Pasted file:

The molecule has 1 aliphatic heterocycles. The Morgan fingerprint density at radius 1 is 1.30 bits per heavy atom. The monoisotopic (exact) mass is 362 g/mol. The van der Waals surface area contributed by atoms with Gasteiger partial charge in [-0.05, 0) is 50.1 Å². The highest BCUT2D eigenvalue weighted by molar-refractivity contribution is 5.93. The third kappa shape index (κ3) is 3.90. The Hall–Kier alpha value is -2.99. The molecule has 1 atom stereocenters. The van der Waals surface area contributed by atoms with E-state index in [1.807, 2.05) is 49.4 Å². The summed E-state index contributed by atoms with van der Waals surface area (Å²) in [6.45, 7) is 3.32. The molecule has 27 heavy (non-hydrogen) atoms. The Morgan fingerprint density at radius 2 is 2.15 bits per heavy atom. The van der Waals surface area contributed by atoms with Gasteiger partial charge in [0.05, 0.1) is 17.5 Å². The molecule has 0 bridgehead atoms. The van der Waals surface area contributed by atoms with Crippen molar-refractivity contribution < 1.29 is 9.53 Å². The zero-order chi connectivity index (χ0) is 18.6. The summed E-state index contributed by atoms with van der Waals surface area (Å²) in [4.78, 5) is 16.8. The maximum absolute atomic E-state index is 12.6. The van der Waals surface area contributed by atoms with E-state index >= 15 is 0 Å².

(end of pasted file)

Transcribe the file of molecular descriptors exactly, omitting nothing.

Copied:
The molecule has 1 aliphatic heterocycles. The Morgan fingerprint density at radius 1 is 1.30 bits per heavy atom. The monoisotopic (exact) mass is 362 g/mol. The van der Waals surface area contributed by atoms with Gasteiger partial charge in [-0.05, 0) is 50.1 Å². The highest BCUT2D eigenvalue weighted by molar-refractivity contribution is 5.93. The third kappa shape index (κ3) is 3.90. The Hall–Kier alpha value is -2.99. The molecule has 1 atom stereocenters. The van der Waals surface area contributed by atoms with E-state index in [1.807, 2.05) is 49.4 Å². The summed E-state index contributed by atoms with van der Waals surface area (Å²) in [6.45, 7) is 3.32. The molecule has 27 heavy (non-hydrogen) atoms. The Morgan fingerprint density at radius 2 is 2.15 bits per heavy atom. The van der Waals surface area contributed by atoms with Gasteiger partial charge in [0.05, 0.1) is 17.5 Å². The molecule has 0 bridgehead atoms. The van der Waals surface area contributed by atoms with Crippen molar-refractivity contribution < 1.29 is 9.53 Å². The zero-order chi connectivity index (χ0) is 18.6. The summed E-state index contributed by atoms with van der Waals surface area (Å²) in [4.78, 5) is 16.8. The maximum absolute atomic E-state index is 12.6. The van der Waals surface area contributed by atoms with E-state index >= 15 is 0 Å².